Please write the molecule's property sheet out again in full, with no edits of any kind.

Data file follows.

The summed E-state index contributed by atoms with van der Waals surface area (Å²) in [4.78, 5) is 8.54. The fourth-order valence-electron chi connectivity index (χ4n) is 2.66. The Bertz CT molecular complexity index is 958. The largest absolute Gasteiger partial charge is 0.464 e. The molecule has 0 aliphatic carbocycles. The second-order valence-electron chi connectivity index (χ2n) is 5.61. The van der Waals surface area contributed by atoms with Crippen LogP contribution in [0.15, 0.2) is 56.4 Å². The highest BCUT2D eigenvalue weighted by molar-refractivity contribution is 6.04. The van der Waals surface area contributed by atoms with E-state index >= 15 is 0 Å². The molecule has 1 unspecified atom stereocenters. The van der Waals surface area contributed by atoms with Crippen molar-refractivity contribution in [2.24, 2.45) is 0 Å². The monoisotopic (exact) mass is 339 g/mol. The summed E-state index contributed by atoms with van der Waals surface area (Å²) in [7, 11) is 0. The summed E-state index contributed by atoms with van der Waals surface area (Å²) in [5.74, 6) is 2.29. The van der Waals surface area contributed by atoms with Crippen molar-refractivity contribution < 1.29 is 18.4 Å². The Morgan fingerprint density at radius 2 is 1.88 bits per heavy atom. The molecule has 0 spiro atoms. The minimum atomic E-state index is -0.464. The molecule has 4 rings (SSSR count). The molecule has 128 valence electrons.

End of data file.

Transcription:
The summed E-state index contributed by atoms with van der Waals surface area (Å²) in [4.78, 5) is 8.54. The fourth-order valence-electron chi connectivity index (χ4n) is 2.66. The Bertz CT molecular complexity index is 958. The largest absolute Gasteiger partial charge is 0.464 e. The molecule has 0 aliphatic carbocycles. The second-order valence-electron chi connectivity index (χ2n) is 5.61. The van der Waals surface area contributed by atoms with Crippen LogP contribution in [0.15, 0.2) is 56.4 Å². The highest BCUT2D eigenvalue weighted by molar-refractivity contribution is 6.04. The van der Waals surface area contributed by atoms with E-state index >= 15 is 0 Å². The molecule has 1 unspecified atom stereocenters. The van der Waals surface area contributed by atoms with Crippen molar-refractivity contribution in [2.24, 2.45) is 0 Å². The monoisotopic (exact) mass is 339 g/mol. The summed E-state index contributed by atoms with van der Waals surface area (Å²) in [7, 11) is 0. The summed E-state index contributed by atoms with van der Waals surface area (Å²) in [5.74, 6) is 2.29. The van der Waals surface area contributed by atoms with Crippen molar-refractivity contribution < 1.29 is 18.4 Å². The Morgan fingerprint density at radius 2 is 1.88 bits per heavy atom. The molecule has 0 spiro atoms. The minimum atomic E-state index is -0.464. The molecule has 4 rings (SSSR count). The molecule has 128 valence electrons.